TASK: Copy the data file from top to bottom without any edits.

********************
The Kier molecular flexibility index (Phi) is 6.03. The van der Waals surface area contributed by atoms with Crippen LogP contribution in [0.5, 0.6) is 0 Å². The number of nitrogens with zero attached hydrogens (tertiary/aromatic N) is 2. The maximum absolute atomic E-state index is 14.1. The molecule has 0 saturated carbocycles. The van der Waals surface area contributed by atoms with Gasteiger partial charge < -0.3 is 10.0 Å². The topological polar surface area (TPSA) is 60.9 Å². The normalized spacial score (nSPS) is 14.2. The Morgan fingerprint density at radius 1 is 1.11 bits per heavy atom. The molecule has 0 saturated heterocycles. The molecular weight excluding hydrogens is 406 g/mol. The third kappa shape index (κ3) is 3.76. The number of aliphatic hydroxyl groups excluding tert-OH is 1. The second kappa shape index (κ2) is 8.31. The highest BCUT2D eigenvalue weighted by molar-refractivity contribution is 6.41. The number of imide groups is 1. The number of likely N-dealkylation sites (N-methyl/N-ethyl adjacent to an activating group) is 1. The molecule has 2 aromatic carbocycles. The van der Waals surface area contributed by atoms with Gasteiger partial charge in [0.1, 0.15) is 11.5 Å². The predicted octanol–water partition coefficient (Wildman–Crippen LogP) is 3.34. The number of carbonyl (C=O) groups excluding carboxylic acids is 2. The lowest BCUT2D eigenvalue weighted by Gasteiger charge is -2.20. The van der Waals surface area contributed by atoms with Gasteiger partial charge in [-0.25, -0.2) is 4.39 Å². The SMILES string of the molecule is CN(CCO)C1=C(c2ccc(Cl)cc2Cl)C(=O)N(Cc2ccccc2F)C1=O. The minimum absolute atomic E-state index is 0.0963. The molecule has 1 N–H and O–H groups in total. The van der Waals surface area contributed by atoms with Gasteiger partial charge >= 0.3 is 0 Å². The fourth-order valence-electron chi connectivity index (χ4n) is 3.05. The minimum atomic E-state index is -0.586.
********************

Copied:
The Kier molecular flexibility index (Phi) is 6.03. The van der Waals surface area contributed by atoms with Crippen LogP contribution in [0.5, 0.6) is 0 Å². The number of nitrogens with zero attached hydrogens (tertiary/aromatic N) is 2. The maximum absolute atomic E-state index is 14.1. The molecule has 0 saturated carbocycles. The van der Waals surface area contributed by atoms with Gasteiger partial charge < -0.3 is 10.0 Å². The topological polar surface area (TPSA) is 60.9 Å². The normalized spacial score (nSPS) is 14.2. The Morgan fingerprint density at radius 1 is 1.11 bits per heavy atom. The molecule has 0 saturated heterocycles. The molecular weight excluding hydrogens is 406 g/mol. The third kappa shape index (κ3) is 3.76. The number of aliphatic hydroxyl groups excluding tert-OH is 1. The second kappa shape index (κ2) is 8.31. The highest BCUT2D eigenvalue weighted by molar-refractivity contribution is 6.41. The number of imide groups is 1. The number of likely N-dealkylation sites (N-methyl/N-ethyl adjacent to an activating group) is 1. The molecule has 2 aromatic carbocycles. The van der Waals surface area contributed by atoms with Gasteiger partial charge in [0.1, 0.15) is 11.5 Å². The predicted octanol–water partition coefficient (Wildman–Crippen LogP) is 3.34. The number of carbonyl (C=O) groups excluding carboxylic acids is 2. The lowest BCUT2D eigenvalue weighted by Gasteiger charge is -2.20. The van der Waals surface area contributed by atoms with Gasteiger partial charge in [-0.25, -0.2) is 4.39 Å². The SMILES string of the molecule is CN(CCO)C1=C(c2ccc(Cl)cc2Cl)C(=O)N(Cc2ccccc2F)C1=O. The minimum absolute atomic E-state index is 0.0963. The molecule has 1 N–H and O–H groups in total. The van der Waals surface area contributed by atoms with Gasteiger partial charge >= 0.3 is 0 Å². The fourth-order valence-electron chi connectivity index (χ4n) is 3.05. The minimum atomic E-state index is -0.586.